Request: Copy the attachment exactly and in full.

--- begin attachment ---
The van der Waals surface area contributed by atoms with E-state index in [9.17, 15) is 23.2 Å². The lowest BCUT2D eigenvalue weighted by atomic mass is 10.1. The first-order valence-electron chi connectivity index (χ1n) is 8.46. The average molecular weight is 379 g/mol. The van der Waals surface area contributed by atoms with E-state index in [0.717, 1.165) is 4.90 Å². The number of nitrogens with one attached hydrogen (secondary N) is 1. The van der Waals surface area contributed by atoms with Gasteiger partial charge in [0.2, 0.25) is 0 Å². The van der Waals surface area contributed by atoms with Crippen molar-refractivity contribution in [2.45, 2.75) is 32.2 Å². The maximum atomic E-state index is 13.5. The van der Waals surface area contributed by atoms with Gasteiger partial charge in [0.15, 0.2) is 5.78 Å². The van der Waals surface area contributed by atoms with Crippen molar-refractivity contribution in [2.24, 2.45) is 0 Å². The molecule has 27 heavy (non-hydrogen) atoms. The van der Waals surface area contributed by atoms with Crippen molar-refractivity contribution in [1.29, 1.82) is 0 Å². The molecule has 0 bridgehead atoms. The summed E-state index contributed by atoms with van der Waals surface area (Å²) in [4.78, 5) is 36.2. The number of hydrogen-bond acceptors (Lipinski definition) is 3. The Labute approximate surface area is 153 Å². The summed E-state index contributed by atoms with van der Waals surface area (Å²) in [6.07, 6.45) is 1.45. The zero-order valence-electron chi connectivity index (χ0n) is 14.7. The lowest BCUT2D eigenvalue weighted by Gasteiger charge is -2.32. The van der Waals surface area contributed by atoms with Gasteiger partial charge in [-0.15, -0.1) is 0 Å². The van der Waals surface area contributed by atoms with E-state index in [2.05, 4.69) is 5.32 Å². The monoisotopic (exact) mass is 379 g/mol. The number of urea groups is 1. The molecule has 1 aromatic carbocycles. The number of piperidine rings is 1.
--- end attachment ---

The van der Waals surface area contributed by atoms with E-state index in [9.17, 15) is 23.2 Å². The lowest BCUT2D eigenvalue weighted by atomic mass is 10.1. The first-order valence-electron chi connectivity index (χ1n) is 8.46. The average molecular weight is 379 g/mol. The van der Waals surface area contributed by atoms with E-state index in [0.717, 1.165) is 4.90 Å². The number of nitrogens with one attached hydrogen (secondary N) is 1. The van der Waals surface area contributed by atoms with Gasteiger partial charge in [0.2, 0.25) is 0 Å². The van der Waals surface area contributed by atoms with Crippen molar-refractivity contribution in [2.45, 2.75) is 32.2 Å². The maximum atomic E-state index is 13.5. The van der Waals surface area contributed by atoms with Gasteiger partial charge in [0.15, 0.2) is 5.78 Å². The van der Waals surface area contributed by atoms with Crippen molar-refractivity contribution in [2.24, 2.45) is 0 Å². The molecule has 27 heavy (non-hydrogen) atoms. The van der Waals surface area contributed by atoms with Crippen molar-refractivity contribution in [1.29, 1.82) is 0 Å². The molecule has 0 bridgehead atoms. The summed E-state index contributed by atoms with van der Waals surface area (Å²) in [4.78, 5) is 36.2. The number of hydrogen-bond acceptors (Lipinski definition) is 3. The Labute approximate surface area is 153 Å². The summed E-state index contributed by atoms with van der Waals surface area (Å²) in [6.07, 6.45) is 1.45. The zero-order valence-electron chi connectivity index (χ0n) is 14.7. The lowest BCUT2D eigenvalue weighted by Gasteiger charge is -2.32. The van der Waals surface area contributed by atoms with Gasteiger partial charge in [-0.15, -0.1) is 0 Å². The van der Waals surface area contributed by atoms with E-state index in [2.05, 4.69) is 5.32 Å². The monoisotopic (exact) mass is 379 g/mol. The number of urea groups is 1. The molecule has 1 aromatic carbocycles. The number of piperidine rings is 1.